Former University of Notre Dame Linebacker is sweet talking his way out of lime-light
A little over three months ago, University of Notre Dame linebacker Manti Te’o was the sweetheart of America: while warming our hearts off the field, Te’o was bruising ribs on the field with his stellar performances and a knack for finding the football at crucial moments of the game.
A potential Heisman Trophy winner, Te’o was looking to make history as the first strictly defensive player in NCAA Football history to take home the prestigious award.
And with the tragic passing of his late grandmother and long-time girlfriend Lennay Kekua during the regular season, Te’o was sure to have extra support from Heisman voters to secure his spot among the collegiate greats.
Te’o has been in the public eye dating back to his days in high school. A Butkus Award winner in his senior year, Manti has been fighting the proverbial devil on his shoulder since he was 17 years of age.
In 2009, Te’o enrolled at Notre Dame, where he quickly made a name for himself as a tenacious linebacker with great coverage skills, knowledge of the game, and the always important intangibles that a superstar athlete must have to make it to the next level.
All throughout his collegiate career, he remained drama free. Being the big man on campus, he had his pick of the litter when it came to females, but we heard of no dirty laundry. Boosters were all over him, offering money, cars, and clothes, but we heard of no sanctions against him or Notre Dame. He kept his nose clean. He’s a stand-up guy, right?
All of the above in regards to Te’o’s season is true, with one glaring exception: Lennay Kekua. We all know the story by now: Te’o was duped by a sick, twisted mind in Ronaiah Tuiasosopo and had been so naïve that he was “catfished.”
If you believe that the sweetheart from South Bend was duped and manipulated by such an evil person, maybe the rest of this article isn’t for you.
Tell me, how is a 23 year old man, with millions upon millions of dollars coming his way in April, with all the aforementioned things going on around him in high school and in college, simply naïve enough to be “catfished?”
He supposedly had known Kekua since a game Notre Dame played at Stanford in 2009. Three years, really? Reports said for three years Te’o and Kekua knew each other and yet Te’o never once questioned why they hadn’t ever met in person or questioned himself when feelings started to surface?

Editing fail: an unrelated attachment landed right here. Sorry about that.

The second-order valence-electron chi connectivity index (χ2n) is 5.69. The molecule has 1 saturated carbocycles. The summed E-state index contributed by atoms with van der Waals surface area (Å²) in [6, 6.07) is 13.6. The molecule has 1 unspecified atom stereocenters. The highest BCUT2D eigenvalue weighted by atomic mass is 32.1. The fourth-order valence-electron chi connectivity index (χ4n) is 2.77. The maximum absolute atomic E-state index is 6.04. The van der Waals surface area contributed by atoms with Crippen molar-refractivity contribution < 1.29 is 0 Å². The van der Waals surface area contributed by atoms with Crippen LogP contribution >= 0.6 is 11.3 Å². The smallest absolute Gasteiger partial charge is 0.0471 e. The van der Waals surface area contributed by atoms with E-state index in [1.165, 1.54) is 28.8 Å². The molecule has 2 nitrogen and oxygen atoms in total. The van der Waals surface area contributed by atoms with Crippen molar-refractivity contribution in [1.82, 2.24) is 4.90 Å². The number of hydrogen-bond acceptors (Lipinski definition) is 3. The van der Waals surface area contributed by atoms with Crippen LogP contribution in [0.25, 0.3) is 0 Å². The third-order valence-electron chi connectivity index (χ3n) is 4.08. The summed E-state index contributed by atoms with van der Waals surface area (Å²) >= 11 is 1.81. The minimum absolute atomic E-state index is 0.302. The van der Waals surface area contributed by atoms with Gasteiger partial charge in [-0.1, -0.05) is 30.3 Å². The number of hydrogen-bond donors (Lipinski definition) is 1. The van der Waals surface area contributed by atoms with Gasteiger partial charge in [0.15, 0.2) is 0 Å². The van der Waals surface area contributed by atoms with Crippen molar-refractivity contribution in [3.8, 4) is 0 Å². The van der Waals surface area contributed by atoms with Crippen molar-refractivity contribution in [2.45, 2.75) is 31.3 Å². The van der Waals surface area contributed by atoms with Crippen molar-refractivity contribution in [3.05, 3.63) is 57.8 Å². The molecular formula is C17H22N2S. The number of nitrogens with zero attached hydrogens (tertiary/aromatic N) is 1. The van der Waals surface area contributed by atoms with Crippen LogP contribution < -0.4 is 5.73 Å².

He said in an interview with Yahoo’s Gene Wojciechowski that Kekua was the “love of his life,” but it was widely known that he “dated” girls around campus at Notre Dame.
Reports say that Te’o received the phone call saying that Kekua was, in fact, not real and had never existed on December 6, 2012. On December 8, 2012, Te’o was on national television at the Heisman presentation being interviewed by ESPN’s Chris Fowler and continued to talk about her passing.
According to the Deadspin.com report on the hoax, Ronaiah Tuiasosopo and Te’o have known each other dating back to Te’o’s time in Hawaii, but Te’o was duped by his one-time friend and two of Tuiasosopo’s accomplices.
Tuiasosopo’s lawyer, Milton Grimes, has stated that Tuiasosopo was impersonating the voice of Lennay Kekua on the phone with Te’o, to whom he’s had over 1,000 phone calls. Yet ESPN now reports that it was the female cousin of Tuiasosopo, Tino, which was the voice behind Kekua.
Why would Tuiasosopo try to take the rap by himself? To protect his family? Or to protect the integrity of his friend, Manti Te’o.
In an interview with Katie Couric, after being asked about why he continued to lie to ESPN’s Chris Fowler two days after receiving the phone call that Kekua was indeed not dead, Te’o asks, “What would you do?”
What would I do, Manti? I would have been forthright. Te’o should have had a tell-all interview with Notre Dame Athletic Director Jack Swarbrick on the day he found out he had been “catfished,” but he didn’t.
Te’o should have questioned more and tried harder to meet his mysterious girlfriend, but he didn’t. If Kekua had been the “love of his life” like he told Wojciechowski then he would not have dated other girls on Notre Dame’s campus, but he did.
Whether Te’o was contrite or not in this whirlwind, turned and twisted hoax is still under investigation. Many people will form their own opinions of what happened until the truth comes out, but the facts speak loudly.